Jaco: Corporate Political Ads

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Several mysterious groups are trying to buy the elections in 2012, courtesy of the United States Supreme Court. Today’s Iowa caucuses are just a warm-up for what’s coming. Iowa TV has been saturated with ads attacking Mitt Romney. Other ads praised Newt Gingrich. Others went after Ron Paul. But who paid for these ads? We have no idea.

And for that we can thank a five member majority on the U.S. Supreme Court. In one of their worst decisions since the Dred Scott case that ruled African American slaves were property and had no rights, the court ruled two years ago that corporations are people. Specifically, the court said that so-called independent expenditure political action committees could spend as much as they want on ads; without revealing the identities of whoever paid for the ads.

Most of those independent expenditure committees are run by corporations. The court’s pretzel logic ruled those corporations have the same free speech rights as individuals. In this case, free speech is defined as paid political messages. So the court ruled corporations can spend all they want, without limit to produce sleazy political messages. And they don’t have to identify who’s behind it.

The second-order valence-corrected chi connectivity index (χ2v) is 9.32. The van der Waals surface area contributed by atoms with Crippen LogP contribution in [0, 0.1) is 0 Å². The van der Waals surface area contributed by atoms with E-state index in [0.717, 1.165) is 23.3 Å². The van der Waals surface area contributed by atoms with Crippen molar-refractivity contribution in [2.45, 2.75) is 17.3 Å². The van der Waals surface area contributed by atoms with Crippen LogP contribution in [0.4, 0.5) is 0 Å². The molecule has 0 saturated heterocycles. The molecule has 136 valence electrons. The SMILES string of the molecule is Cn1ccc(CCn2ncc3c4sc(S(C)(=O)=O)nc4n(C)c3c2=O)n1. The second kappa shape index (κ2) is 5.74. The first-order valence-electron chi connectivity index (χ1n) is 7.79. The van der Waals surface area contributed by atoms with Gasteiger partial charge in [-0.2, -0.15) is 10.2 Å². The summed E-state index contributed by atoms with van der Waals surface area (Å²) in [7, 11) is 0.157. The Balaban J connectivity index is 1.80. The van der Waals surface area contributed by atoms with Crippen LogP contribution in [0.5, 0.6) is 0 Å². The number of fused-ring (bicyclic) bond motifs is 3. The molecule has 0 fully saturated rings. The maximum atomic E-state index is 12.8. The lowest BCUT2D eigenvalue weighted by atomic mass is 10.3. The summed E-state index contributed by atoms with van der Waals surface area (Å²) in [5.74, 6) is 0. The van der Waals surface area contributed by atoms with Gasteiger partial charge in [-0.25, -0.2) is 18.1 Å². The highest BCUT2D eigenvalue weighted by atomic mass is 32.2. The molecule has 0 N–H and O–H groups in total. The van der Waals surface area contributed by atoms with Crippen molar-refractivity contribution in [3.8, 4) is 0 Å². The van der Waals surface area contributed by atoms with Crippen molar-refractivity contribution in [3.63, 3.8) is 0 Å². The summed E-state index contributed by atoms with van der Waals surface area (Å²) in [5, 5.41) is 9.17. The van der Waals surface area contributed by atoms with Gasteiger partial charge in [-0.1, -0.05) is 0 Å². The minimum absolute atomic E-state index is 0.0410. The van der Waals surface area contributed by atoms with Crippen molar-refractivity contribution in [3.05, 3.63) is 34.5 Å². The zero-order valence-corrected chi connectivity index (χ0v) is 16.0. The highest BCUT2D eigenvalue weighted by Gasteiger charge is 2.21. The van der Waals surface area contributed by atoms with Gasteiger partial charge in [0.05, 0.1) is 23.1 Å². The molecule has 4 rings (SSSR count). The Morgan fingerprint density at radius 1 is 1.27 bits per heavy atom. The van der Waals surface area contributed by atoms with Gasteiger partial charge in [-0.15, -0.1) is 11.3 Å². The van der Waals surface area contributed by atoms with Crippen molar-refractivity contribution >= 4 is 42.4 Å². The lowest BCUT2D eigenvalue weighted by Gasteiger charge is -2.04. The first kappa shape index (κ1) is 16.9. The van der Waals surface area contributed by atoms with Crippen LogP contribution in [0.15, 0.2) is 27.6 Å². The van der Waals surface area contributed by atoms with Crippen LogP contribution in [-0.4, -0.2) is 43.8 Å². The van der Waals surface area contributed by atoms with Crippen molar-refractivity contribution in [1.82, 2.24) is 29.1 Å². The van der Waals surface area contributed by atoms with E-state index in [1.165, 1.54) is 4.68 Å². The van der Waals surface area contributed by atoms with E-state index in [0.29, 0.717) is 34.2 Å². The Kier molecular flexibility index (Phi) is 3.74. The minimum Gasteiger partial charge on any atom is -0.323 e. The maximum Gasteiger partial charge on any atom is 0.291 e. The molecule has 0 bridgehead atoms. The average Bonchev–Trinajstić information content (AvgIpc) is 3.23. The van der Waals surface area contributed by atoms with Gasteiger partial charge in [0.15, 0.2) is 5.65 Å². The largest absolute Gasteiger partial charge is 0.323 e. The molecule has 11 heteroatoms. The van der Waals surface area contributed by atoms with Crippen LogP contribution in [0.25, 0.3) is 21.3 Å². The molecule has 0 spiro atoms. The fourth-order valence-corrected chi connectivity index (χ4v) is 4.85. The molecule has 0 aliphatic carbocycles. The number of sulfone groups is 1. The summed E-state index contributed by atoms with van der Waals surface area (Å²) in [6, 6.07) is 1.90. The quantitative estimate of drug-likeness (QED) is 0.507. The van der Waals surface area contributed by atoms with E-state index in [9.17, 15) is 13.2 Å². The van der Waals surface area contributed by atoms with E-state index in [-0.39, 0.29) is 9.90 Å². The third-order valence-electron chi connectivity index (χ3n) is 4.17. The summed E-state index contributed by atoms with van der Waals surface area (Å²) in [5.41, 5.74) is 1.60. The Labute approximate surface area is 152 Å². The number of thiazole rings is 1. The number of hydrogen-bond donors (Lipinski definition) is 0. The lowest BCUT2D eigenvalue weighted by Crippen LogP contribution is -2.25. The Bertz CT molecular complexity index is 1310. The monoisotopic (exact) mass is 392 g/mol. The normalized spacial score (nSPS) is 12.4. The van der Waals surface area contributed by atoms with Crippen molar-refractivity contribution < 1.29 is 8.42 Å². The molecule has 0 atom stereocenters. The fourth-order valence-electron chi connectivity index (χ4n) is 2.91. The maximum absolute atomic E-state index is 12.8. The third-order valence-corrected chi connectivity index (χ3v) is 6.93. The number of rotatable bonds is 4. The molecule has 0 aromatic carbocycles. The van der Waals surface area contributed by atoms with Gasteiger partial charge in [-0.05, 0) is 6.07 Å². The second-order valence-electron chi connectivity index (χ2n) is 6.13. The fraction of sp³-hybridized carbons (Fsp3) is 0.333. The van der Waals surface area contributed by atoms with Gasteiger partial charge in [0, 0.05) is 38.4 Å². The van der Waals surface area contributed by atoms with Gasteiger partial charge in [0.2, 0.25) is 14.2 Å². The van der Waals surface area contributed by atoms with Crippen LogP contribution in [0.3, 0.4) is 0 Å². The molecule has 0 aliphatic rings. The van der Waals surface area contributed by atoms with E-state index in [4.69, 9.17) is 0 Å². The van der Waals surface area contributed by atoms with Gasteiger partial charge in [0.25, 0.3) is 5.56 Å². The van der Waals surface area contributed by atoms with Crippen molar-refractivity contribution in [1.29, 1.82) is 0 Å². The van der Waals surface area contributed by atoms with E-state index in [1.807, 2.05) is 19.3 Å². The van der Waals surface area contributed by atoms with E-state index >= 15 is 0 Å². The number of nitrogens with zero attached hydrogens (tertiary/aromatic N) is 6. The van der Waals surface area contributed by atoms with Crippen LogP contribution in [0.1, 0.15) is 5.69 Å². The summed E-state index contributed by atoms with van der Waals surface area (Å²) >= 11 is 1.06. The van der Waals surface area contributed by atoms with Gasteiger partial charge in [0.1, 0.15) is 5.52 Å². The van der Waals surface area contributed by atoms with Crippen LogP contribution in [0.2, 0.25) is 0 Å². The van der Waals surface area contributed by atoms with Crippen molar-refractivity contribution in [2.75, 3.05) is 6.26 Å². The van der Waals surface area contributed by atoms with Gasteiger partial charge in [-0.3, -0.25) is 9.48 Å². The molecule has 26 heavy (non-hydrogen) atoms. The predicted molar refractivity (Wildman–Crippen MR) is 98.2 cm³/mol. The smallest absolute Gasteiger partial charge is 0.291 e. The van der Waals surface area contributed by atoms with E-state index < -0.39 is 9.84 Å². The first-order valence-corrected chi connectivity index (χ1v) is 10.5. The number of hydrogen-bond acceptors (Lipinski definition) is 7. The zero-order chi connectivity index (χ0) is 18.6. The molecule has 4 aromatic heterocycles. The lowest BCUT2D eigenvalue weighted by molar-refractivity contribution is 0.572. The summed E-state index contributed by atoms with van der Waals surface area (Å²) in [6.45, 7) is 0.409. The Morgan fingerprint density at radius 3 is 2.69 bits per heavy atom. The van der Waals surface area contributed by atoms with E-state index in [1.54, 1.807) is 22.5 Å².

Their case was brought by a conservative advocacy outfit called, Citizens United. And now that all limits are out and secrecy is legal, Citizens United and groups like it have plastered ads all over Iowa. We’ve seen a little bit of the same thing here in Missouri. An organization called Crossroads, has spent over a million dollars in the past two months on radio and TV ads attacking incumbent democratic senator Claire McCaskill.

Who or what is crossroads? The full name is Crossroads Grassroots Policy Strategies. It’s the brain child of President George W. Bush’s top political advisor, Karl Rove. It was created to work with The U-S Chamber of Commerce, various corporations and pro-business interests to create ads attacking candidates they feel aren’t sufficiently pro-business. But who pays for the ads? We don’t know. Ah, the beauty of corporate free speech.

I’m Charles Jaco and that’s Jacology.